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Harper's Encyclopedia of United States History (ed. Benson Lossing) 1,632 0 Browse Search
Knight's Mechanical Encyclopedia (ed. Knight) 998 0 Browse Search
C. Edwards Lester, Life and public services of Charles Sumner: Born Jan. 6, 1811. Died March 11, 1874. 232 0 Browse Search
Wendell Phillips, Theodore C. Pease, Speeches, Lectures and Letters of Wendell Phillips: Volume 2 156 0 Browse Search
J. B. Jones, A Rebel War Clerk's Diary 142 0 Browse Search
Rebellion Record: a Diary of American Events: Documents and Narratives, Volume 1. (ed. Frank Moore) 138 0 Browse Search
Raphael Semmes, Memoirs of Service Afloat During the War Between the States 134 0 Browse Search
Cambridge History of American Literature: volume 1, Colonial and Revolutionary Literature: Early National Literature: Part I (ed. Trent, William Peterfield, 1862-1939., Erskine, John, 1879-1951., Sherman, Stuart Pratt, 1881-1926., Van Doren, Carl, 1885-1950.) 130 0 Browse Search
Wendell Phillips, Theodore C. Pease, Speeches, Lectures and Letters of Wendell Phillips: Volume 1 130 0 Browse Search
Horace Greeley, The American Conflict: A History of the Great Rebellion in the United States of America, 1860-65: its Causes, Incidents, and Results: Intended to exhibit especially its moral and political phases with the drift and progress of American opinion respecting human slavery from 1776 to the close of the War for the Union. Volume I. 126 0 Browse Search
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Browsing named entities in Rebellion Record: a Diary of American Events: Documents and Narratives, Volume 8. (ed. Frank Moore). You can also browse the collection for Europe or search for Europe in all documents.

Your search returned 15 results in 7 document sections:

ere has been a still greater divergence in the conduct of European nations from that practical impartiality which alone deseby foreign powers to the two great maritime nations of Western Europe, and that the governments of these two nations had agrce in so shaping the general exercise of neutral rights in Europe, as to render them subservient to the purpose of aiding onhad then elapsed since the arrival of our Commissioners in Europe, and neutral nations were fairly entitled to a reasonable and has, under arrangements made with the other nations of Europe, not only denied our just claim of admission into the famidable. The opportunity for obtaining the tacit assent of European governments to a line of conduct which ignores the obliga be binding on us; and, in my opinion, our relations with European nations are, therefore, now controlled exclusively by theeluctant concession to the demands of outraged humanity in Europe,) has just been put in a new command at Norfolk, where hel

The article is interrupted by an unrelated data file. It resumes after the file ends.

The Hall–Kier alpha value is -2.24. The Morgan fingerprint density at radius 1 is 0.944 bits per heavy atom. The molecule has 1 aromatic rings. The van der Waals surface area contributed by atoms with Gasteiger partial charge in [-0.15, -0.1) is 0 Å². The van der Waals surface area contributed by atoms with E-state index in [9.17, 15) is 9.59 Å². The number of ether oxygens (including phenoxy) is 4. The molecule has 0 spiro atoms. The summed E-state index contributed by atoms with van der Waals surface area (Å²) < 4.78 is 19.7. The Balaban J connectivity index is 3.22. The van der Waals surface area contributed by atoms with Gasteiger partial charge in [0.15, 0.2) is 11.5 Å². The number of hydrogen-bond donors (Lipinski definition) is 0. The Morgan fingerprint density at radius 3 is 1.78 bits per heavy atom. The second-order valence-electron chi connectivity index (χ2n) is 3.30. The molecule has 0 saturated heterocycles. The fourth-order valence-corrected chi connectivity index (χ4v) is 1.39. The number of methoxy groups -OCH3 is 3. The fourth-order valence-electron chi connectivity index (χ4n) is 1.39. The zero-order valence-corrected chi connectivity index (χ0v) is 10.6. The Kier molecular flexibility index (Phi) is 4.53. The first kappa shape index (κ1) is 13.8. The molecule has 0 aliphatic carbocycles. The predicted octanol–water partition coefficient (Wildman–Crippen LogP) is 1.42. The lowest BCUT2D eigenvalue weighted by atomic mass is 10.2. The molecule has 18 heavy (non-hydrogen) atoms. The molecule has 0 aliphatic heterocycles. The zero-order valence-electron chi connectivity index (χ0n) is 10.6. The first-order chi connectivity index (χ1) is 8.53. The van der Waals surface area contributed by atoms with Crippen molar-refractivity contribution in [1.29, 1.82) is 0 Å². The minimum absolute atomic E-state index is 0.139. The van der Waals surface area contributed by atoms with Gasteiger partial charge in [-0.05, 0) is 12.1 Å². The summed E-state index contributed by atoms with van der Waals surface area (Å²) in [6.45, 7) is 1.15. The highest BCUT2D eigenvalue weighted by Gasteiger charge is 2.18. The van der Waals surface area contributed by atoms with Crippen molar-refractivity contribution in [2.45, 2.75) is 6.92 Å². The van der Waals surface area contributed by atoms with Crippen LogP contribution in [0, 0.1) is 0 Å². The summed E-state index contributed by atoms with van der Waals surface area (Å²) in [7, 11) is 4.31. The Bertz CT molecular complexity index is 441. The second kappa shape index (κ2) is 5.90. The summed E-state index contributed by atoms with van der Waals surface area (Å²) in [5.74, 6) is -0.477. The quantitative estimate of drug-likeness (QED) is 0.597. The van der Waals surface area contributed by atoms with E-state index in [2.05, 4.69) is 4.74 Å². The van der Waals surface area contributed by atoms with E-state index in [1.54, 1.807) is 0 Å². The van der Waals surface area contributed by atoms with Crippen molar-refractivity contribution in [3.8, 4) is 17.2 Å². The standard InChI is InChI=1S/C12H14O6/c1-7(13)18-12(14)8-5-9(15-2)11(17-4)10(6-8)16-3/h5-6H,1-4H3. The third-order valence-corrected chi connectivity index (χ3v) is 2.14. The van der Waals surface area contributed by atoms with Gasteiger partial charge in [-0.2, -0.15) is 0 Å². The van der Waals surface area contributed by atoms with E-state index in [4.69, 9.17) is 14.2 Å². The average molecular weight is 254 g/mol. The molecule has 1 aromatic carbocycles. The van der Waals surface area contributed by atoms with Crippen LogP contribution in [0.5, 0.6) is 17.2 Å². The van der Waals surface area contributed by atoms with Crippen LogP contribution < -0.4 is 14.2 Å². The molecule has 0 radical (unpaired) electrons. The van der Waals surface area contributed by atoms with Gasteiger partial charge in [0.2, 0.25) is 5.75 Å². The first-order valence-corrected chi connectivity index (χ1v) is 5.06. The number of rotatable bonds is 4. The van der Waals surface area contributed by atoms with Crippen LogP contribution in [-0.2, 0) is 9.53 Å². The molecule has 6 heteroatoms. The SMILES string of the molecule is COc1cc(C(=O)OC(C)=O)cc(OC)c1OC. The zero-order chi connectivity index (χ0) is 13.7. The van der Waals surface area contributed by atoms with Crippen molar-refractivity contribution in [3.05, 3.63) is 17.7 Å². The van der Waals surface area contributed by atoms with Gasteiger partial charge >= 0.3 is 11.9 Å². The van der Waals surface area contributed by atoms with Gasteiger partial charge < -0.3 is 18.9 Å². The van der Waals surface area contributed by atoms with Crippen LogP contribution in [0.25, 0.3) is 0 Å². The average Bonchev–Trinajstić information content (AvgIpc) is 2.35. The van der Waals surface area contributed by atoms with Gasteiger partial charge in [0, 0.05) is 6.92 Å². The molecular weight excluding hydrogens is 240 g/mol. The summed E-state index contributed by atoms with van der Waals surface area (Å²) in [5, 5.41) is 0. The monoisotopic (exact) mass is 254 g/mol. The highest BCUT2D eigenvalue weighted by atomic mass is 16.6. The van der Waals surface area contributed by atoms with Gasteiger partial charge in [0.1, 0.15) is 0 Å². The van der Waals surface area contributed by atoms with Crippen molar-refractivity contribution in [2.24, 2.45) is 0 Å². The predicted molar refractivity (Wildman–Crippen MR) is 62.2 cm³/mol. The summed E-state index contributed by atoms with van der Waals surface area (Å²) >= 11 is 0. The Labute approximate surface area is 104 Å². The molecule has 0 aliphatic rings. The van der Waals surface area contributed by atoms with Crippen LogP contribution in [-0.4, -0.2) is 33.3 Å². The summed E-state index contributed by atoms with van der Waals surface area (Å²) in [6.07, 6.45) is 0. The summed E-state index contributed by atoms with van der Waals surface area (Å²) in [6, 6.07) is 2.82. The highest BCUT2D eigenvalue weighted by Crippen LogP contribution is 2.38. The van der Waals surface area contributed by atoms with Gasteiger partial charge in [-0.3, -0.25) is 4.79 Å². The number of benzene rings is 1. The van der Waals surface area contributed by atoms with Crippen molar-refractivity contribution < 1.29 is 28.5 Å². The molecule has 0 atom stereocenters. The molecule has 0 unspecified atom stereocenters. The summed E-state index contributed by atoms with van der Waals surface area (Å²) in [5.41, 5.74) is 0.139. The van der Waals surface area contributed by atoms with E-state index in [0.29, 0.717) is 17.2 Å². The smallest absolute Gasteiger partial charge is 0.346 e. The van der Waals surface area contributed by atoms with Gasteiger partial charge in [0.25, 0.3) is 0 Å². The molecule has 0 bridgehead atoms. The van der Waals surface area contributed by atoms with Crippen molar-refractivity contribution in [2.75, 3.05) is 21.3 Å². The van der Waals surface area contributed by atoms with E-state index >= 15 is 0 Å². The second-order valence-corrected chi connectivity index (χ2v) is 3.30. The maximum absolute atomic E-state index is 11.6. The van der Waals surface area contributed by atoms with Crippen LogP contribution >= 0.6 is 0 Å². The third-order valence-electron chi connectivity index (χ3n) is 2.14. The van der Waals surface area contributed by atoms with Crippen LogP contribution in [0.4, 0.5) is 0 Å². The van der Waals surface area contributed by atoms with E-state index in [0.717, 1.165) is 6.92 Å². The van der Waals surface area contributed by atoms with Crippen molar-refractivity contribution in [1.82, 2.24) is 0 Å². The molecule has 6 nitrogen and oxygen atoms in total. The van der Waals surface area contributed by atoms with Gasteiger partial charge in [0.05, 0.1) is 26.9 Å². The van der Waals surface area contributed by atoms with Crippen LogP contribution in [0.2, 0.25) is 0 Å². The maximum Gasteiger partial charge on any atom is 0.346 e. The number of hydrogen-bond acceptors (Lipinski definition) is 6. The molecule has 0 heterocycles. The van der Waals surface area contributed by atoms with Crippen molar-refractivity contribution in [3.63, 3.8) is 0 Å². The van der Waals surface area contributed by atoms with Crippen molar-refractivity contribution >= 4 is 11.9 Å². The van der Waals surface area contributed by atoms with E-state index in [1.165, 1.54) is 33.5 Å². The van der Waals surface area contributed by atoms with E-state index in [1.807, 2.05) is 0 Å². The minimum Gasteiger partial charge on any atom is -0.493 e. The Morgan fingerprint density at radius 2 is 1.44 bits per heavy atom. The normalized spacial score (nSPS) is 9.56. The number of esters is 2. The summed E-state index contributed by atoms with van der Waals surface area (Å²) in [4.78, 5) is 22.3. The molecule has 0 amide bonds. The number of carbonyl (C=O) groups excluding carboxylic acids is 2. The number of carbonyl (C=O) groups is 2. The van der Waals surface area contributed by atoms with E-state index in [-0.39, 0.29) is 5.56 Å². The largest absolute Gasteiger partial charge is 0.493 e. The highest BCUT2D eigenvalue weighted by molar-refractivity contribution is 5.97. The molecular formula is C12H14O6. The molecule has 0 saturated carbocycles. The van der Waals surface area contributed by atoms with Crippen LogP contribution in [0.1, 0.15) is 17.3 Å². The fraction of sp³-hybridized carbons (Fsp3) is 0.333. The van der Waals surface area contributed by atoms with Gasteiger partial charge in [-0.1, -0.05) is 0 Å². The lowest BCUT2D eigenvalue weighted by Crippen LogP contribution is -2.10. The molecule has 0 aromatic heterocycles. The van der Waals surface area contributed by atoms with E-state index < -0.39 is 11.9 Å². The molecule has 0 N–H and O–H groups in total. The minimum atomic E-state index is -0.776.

Doc. 61.-battle of Gettysburgh. New-York, March 1, 1864. The battle of Gettysburgh is the decisive battle of this war. It not only saved the North from invasion, but turned the tide of victory in our favor. The opinion of Europe on the failure of the rebellion dates from this great conflict. How essential, then, that its real history should be known! Up to this moment no clear narrative has appeared. The sketches of the press, the reports of Generals Halleck and Meade, and the oration of Mr. Everett give only phases of this terrible struggle, and that not very correctly. To supply this hiatus, I send you a connected and, I hope, lucid review of its main features. I have not ventured to touch on the thrilling incidents and affecting details of such a strife, but have confined myself to a succinct relation of its principal events and the actors therein. My only motive is to vindicate history — do honor to tile fallen and justice to the survivors when unfairly impeached.
, Huntsville: dear Sawyer: In my former letter I have answered all your questions save one, and that relates to the treatment of inhabitants, known or suspected to be hostile, or secesh. This is in truth the most difficult business of our army, as it advances and occupies the Southern country. It is almost impossible to lay down rules, and I invariably leave this whole subject to the local commanders, but am willing to give them the benefit of my acquired knowledge and experience. In Europe, whence we derive our principles of war, as developed by their histories, wars are between kings or rulers, through hired armies, and not between peoples. These remain, as it were, neutral, and sell their produce to whatever army is in possession. Napoleon, when at war with Prussia, Austria, and Russia, bought forage and provisions of the inhabitants, and consequently had an interest to protect farms and factories which ministered to his wants. In like manner, the allied armies in Franc